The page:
So the 15 years actually puts you at a riskier place because you’re locked into a higher payment amount. And while you’re locked into this, the bank is going to foreclose on you, if you don’t pay it back in complete over that 15 years. So in other words, even in year 14, if you stop paying them, they’re going to come take the house. It actually is less risky for you to take the 30 year because then if you had to foreclose, first off, you have less of a payment owed and saying, you haven’t been building up as much equity to lose to the bank, and if they come take your house. So I would just say, first off a 15 year is not better than the 30 year, just because you’ll pay less interest. We have to see deeper than that. What else could we do, if we chose the 30 year instead of the 15 year mortgage, Holly?

Holly: Well, I think one of the other things that you honestly can do is, you can take that difference in the money you were paying and use it for a whole life insurance policy. Number one, that protects you and gives you death benefit. But number two, if you want to use that money and invest it, you can do that too. Plus a 30 year mortgage, it’s a great play. It’s weaker dollars in the future. I mean, Warren Buffet says that. That a 30 year fixed mortgage is a better play for the American dollar. Like use that to your advantage, use a 30 year mortgage to your advantage, 15 years more of payments, but they’re at a lower rate. It might be a higher interest rate, but actually most of us, we hear lower interest rate and we think it’s cheaper for us. And in reality, the only thing you get to deduct from your taxes is your mortgage interest. So by paying a lower mortgage interest, you’re also now increasing what you pay to the federal government on a 15 year mortgage versus a 30 year mortgage.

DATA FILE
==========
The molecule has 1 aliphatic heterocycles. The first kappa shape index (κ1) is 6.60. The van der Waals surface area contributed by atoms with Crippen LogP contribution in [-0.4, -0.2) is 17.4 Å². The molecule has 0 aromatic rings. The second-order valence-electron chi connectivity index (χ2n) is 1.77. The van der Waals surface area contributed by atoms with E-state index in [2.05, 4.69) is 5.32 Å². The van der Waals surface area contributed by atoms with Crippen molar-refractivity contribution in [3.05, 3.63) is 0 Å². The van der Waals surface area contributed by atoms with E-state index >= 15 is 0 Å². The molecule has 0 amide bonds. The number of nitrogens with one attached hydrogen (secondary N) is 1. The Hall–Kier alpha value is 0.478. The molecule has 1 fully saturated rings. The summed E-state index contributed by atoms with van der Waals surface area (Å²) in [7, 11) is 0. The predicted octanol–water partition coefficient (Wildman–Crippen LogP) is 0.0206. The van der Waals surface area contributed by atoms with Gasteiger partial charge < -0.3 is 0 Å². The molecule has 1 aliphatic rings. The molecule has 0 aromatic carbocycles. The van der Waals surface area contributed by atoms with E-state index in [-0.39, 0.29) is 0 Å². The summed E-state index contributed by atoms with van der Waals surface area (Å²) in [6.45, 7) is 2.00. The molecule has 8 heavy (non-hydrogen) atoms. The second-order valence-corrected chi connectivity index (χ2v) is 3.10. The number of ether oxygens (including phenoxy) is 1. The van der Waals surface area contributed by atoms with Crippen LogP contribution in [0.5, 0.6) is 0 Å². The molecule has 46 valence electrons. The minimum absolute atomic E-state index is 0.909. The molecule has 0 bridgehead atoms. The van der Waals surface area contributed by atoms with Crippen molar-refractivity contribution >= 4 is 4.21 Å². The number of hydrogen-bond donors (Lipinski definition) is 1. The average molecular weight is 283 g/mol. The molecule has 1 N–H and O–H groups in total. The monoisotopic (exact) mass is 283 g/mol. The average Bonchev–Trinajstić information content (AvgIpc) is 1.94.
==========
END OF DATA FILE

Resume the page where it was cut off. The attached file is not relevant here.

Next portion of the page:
Nate: Yeah. That’s what really blows people away is that typically, let’s just say you’re going to buy a home and you go out and you get this price for … Okay, how much is the payment for the 15 year? And then we compare that to the 30 year. The 15 year is obviously going to be a higher payment. So let’s just say that the 15 year mortgage is a $1,000 a month. I don’t know what that mortgage amount would be. Let’s just say they offer you a 15 year mortgage. It’s going to be a 1,000 bucks a month, or you can take advantage of a 30 year mortgage. And the payment is only going to be, let’s say, $600 a month or something like that. And essentially what we’re saying is … It’s obviously true by the way, if you have a loan out for 30 years, you will pay more interest to the bank. That’s true.